Botanists of the Applied Research Department focus on collecting botanical specimens, samples, and information about the uses of plants. They collect plant samples to support discovery research, preserve samples of leaves to support studies of relationships among plant groups, and gather information and specimens to understand the reliance of traditional societies on plants. Current research includes:

  • Partnerships for the discovery of new pharmaceutical, agricultural, or nutritional products. Garden botanists continue to collect plants for pharmaceutical discovery in Madagascar for the National Cancer Institute and the International Cooperative Biodiversity Group programs. For Sequoia Sciences, the Garden collects plants for possible commercial applications. From the years of its first contract with the National Cancer Institute, the Garden has been a leader in promoting ethical and legal frameworks for bioprospecting.
  • Ethnobotanical research to understand and preserve endangered traditional knowledge about the use of plants. In the Meili Mountain Range of northwestern Yunnan Province in China, the Garden is working with The Nature Conservancy, the Kunming Institute of Botany, the Alpine Botanical Garden at Zhongdian, and other local organizations to study, develop, support, and resurrect indigenous cultural practices that effect nature conservation and cultural systems that maintain and enhance biodiversity. In the Spring of 2002 the Garden will host a Biocomplexity Workshop on Ethnobiology funded by the National Science Foundation that will address research, methodology, analysis, education, and funding within the field.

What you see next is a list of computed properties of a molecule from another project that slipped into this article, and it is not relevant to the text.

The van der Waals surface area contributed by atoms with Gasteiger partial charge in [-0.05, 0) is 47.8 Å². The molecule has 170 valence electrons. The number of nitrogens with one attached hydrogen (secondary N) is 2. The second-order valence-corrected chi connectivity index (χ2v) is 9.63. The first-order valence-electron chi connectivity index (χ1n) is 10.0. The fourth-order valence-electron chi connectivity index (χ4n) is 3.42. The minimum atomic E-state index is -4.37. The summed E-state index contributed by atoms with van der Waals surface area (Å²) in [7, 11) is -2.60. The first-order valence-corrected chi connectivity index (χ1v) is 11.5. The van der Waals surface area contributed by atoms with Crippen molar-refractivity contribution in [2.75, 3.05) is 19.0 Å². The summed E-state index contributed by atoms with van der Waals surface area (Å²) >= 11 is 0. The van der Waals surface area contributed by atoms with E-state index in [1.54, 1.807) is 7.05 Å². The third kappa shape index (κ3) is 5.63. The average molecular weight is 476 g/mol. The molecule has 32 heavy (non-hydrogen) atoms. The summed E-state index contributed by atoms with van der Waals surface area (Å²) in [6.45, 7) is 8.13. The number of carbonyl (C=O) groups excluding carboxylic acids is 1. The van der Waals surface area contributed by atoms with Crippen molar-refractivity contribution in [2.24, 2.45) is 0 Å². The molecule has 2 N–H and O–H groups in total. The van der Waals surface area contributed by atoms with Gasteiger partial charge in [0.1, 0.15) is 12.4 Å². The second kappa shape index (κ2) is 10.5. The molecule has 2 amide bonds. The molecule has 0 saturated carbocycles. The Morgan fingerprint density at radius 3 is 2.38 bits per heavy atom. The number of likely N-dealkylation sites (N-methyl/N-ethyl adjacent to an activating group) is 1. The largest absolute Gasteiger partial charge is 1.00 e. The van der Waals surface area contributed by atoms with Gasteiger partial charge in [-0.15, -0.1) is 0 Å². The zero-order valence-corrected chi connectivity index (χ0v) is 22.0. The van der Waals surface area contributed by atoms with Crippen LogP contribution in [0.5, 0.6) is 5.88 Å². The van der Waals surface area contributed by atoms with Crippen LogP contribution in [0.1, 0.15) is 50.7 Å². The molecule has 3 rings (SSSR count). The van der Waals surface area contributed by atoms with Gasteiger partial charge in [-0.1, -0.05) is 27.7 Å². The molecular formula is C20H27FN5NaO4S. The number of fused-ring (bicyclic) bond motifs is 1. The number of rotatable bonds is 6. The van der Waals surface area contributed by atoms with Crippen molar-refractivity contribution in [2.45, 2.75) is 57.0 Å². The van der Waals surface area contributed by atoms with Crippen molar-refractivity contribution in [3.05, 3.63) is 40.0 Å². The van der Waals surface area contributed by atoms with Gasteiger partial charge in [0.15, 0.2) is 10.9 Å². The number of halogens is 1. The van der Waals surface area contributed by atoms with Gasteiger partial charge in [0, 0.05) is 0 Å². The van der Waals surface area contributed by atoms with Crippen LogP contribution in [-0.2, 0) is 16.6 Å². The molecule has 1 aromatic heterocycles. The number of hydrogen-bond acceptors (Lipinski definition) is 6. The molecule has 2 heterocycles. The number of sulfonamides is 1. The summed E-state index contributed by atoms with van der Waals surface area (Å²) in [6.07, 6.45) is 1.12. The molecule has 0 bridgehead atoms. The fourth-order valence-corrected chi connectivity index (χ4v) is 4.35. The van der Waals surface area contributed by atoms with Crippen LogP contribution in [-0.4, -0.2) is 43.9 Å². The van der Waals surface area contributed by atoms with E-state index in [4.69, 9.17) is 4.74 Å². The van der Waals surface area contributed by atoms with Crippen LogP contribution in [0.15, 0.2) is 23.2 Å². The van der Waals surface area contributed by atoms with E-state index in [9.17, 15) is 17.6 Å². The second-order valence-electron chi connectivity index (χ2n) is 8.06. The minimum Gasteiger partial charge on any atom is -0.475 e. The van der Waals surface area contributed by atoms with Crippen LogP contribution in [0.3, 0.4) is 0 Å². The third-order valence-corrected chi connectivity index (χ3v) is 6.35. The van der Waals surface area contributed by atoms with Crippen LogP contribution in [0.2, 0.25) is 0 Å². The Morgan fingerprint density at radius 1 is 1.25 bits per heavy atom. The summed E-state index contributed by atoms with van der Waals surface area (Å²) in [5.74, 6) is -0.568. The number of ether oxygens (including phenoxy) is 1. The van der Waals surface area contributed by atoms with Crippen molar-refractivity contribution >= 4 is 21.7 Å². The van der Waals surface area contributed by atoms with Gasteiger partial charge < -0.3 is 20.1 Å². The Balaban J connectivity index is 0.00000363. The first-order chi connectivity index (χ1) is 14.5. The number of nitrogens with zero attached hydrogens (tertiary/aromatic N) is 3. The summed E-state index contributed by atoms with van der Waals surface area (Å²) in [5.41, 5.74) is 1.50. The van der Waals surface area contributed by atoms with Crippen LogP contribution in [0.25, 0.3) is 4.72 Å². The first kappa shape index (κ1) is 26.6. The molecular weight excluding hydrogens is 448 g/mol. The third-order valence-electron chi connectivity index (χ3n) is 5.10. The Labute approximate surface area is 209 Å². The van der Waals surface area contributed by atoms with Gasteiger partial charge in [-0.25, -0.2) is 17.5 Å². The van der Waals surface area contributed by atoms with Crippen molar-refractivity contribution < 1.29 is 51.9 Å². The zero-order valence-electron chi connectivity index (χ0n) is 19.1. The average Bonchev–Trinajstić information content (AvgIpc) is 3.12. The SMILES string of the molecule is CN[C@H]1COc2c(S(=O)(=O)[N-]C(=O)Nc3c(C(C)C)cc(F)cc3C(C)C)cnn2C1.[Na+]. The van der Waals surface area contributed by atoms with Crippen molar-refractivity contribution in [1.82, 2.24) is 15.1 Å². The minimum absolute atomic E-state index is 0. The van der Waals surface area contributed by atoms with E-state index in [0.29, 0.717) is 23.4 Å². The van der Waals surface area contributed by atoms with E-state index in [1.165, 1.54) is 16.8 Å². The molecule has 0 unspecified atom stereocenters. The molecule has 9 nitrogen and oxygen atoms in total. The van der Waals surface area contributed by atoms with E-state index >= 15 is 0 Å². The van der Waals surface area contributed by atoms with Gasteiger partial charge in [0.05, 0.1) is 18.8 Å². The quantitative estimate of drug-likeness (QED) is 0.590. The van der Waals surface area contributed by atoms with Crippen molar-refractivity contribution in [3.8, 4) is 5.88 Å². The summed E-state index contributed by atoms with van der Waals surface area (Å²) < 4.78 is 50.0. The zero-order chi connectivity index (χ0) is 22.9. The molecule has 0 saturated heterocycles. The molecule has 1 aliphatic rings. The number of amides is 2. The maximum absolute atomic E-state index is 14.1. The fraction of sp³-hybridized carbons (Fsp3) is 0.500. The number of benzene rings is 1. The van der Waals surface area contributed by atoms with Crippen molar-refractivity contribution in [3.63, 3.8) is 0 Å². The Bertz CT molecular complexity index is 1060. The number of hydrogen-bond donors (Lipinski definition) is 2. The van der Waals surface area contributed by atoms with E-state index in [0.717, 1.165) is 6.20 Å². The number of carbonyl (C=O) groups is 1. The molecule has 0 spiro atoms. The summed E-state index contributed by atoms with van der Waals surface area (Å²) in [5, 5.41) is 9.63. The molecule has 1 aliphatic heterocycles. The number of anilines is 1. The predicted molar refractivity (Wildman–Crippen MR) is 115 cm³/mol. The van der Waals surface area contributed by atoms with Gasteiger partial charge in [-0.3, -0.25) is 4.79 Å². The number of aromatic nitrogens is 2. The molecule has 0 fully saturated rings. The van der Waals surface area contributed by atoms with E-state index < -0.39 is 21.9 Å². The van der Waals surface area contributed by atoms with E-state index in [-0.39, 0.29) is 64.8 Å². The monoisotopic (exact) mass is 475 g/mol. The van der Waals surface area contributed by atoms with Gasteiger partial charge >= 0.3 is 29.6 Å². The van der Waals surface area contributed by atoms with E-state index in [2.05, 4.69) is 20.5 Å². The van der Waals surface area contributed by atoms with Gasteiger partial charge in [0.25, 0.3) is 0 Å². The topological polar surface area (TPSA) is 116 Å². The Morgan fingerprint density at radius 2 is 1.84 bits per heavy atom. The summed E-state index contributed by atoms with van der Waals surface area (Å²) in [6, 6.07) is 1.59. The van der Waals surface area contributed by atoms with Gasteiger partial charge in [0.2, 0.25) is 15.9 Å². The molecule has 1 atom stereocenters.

• Systematic research to understand the evolution of crop plants and their relationships to wild relatives. Over 600 million people in tropical countries depend on cassava (Manihot esculenta) as a major food crop, but there is little substantial data either on the evolution of Manihot or its domestication. Garden researchers propose to produce these data using modern molecular techniques, traditional morphological analyses, and ethnobotanical experimentation and interviews with indigenous people in the area of cassava domestication.
  • Taxonomic study of the species used as herbal medicine and the development of these species as alternative crops, creating high value for small-scale farmers and helping ensure conservation of wild populations. With the University of Missouri-Columbia’s Center for Phytonutrient and Phytochemical Studies, the Garden is collecting medicinal plants in the wild, identifying plant material, and storing voucher specimens of plants used for research. The main goal of the Garden in this project is to produce a guide for the identification of the species used in the manufacture of herbal dietary supplements. Researchers are also cultivating medicinal plants of interest at the Garden’s Shaw Nature Reserve.
  • Training and capacity building. Scientists of the Applied Research Department provide on-the-job training in field collection techniques as they work with team members from other countries, as well as more formal workshops in field botany. This year in St. Louis they presented a workshop in ethnobotany, collections management, and botanical research methods that was attended by ten participants from abroad. The Garden has helped the herbarium at FOFIFA in Madagascar by providing materials for camping and plant collecting and by establishing and maintaining their e-mail capacity.
  • Preservation of materials in a DNA bank that supports molecular phylogenetics. Garden botanists collect samples of plant material, usually young leaves, in plastic zip-lock bags with silica gel as a desiccant. This collection is intended to promote phylogenetic research, while easing demand on herbarium specimens. The samples are stored in freezers, and vouchers for the specimens collected are deposited at the Garden and in at least one institution in the country of origin.

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News from MO 2001 was created by Kathy Hurlbert, Leslie Miller, Eloise Cannady and Mary Merello (October 2001) and placed on the MOBOT webserver 1/22/02.